Future Tense

The Differences Between the Moderna and Pfizer Vaccines Are Starting to Matter

A pile of empty vials of Moderna, Pfizer, and AstraZeneca vaccines
The Moderna vaccine comes in a bigger bottle, too. Christof Stache/Getty Images

A version of this article first appeared in Katelyn Jetelina’s newsletter, Your Local Epidemiologist.

Last week, the Food and Drug Administration’s external review board voted against a third Pfizer dose for the general public. They did recommend a third shot for older adults and some other higher-risk groups. But the question of who needs booster shots and when is still open.

As we look at the possibility of a third mRNA dose, another important question has risen to the surface: Do Pfizer and Moderna people need a third dose? Or just Pfizer people? In other words, is there a meaningful difference between Moderna’s and Pfizer’s protection against COVID-19?

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Throughout the pandemic, I’ve always lumped Moderna and Pfizer together. For example, if there was evidence that Pfizer worked against a variant, then Moderna surely worked too. These mRNA vaccines are incredibly similar, but they’re not identical. There are a few subtle differences between the two. First, the formulation: The fat bubbles that carry the mRNA are a bit different in their chemical structure. The dose of RNA encapsulated in those fat bubbles is different too: Moderna has a much higher dose (100 micrograms) compared with Pfizer (30 micrograms). The vaccines are also given on a different schedule, with Moderna doses four weeks apart and Pfizer three. And finally, a situational difference that still affects the data with which we’re making decisions: Pfizer was approved in the United States (and around the world) a few weeks (or in some cases months) prior to Moderna.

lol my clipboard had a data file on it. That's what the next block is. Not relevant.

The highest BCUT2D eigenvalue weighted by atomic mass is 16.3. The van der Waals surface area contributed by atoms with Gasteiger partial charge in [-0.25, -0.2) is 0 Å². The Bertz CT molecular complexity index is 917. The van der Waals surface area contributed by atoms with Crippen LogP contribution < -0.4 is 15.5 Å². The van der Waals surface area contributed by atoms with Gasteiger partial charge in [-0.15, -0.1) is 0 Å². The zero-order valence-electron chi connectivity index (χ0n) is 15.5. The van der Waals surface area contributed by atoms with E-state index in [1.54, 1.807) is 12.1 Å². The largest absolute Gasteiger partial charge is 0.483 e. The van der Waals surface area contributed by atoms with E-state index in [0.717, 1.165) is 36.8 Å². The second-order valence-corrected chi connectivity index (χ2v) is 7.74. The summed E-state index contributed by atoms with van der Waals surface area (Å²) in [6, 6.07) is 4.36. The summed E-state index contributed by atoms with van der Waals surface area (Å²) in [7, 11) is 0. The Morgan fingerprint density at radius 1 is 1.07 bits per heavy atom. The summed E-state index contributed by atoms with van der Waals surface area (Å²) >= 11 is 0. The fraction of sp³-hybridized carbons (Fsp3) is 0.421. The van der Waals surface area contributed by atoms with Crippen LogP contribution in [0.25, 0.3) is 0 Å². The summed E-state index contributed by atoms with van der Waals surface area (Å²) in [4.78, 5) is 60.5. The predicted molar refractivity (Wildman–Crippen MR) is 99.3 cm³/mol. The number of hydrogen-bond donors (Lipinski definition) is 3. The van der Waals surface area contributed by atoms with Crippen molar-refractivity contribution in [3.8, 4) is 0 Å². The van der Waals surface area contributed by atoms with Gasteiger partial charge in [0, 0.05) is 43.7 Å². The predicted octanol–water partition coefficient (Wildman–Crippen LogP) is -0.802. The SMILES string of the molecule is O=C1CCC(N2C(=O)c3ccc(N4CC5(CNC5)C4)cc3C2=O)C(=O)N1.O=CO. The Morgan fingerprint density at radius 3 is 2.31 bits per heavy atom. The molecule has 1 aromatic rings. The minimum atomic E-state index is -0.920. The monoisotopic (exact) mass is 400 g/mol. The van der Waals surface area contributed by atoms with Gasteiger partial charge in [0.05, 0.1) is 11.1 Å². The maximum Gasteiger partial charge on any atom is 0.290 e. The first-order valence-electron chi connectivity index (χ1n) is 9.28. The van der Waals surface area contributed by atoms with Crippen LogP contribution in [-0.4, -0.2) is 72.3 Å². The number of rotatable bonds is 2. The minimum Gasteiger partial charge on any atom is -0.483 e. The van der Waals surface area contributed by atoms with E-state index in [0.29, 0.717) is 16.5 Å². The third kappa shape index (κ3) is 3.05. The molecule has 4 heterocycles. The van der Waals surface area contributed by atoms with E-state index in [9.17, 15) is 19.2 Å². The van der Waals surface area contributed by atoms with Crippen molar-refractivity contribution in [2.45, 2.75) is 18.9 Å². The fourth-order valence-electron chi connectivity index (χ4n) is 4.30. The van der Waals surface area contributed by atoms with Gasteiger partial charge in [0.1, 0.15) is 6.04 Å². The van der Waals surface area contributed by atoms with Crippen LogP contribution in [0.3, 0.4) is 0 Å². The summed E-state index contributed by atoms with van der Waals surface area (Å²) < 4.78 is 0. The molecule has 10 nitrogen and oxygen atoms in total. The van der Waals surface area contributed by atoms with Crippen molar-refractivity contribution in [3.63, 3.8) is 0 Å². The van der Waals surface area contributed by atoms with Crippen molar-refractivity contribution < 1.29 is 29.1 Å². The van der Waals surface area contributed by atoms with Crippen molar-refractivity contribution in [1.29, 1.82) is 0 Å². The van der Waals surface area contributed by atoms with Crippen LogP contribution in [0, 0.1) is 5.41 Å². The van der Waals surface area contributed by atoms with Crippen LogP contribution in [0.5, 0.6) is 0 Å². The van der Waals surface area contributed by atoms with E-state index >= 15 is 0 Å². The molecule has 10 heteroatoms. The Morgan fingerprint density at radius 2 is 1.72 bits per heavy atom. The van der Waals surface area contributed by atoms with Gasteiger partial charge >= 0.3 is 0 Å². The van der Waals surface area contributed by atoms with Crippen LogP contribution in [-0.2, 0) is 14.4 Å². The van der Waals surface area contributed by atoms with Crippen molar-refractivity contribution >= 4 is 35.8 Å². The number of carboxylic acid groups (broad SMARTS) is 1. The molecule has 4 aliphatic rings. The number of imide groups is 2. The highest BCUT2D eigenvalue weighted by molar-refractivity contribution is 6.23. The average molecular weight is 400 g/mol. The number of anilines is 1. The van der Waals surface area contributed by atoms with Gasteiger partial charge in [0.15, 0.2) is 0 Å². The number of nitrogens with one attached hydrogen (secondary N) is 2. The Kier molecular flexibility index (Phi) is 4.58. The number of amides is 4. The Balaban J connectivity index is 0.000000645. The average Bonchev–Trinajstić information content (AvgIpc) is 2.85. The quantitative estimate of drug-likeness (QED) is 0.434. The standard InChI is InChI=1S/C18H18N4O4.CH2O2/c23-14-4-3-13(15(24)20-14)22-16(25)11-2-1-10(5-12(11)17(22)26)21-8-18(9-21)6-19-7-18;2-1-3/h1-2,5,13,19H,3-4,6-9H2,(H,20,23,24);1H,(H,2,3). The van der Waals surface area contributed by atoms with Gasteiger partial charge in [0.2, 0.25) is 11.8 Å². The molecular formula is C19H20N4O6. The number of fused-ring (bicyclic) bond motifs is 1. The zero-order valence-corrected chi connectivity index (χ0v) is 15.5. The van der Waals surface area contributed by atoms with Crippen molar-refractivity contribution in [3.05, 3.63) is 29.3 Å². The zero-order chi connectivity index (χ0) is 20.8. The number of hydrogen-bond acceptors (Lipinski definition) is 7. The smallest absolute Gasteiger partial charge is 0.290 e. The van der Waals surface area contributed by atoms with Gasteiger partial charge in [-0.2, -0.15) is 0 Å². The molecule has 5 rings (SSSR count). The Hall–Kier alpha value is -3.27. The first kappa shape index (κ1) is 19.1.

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At first, these small differences didn’t affect vaccine effectiveness. Both vaccines were extremely great at protecting against asymptomatic, mild, moderate, and severe disease. But the story might be changing.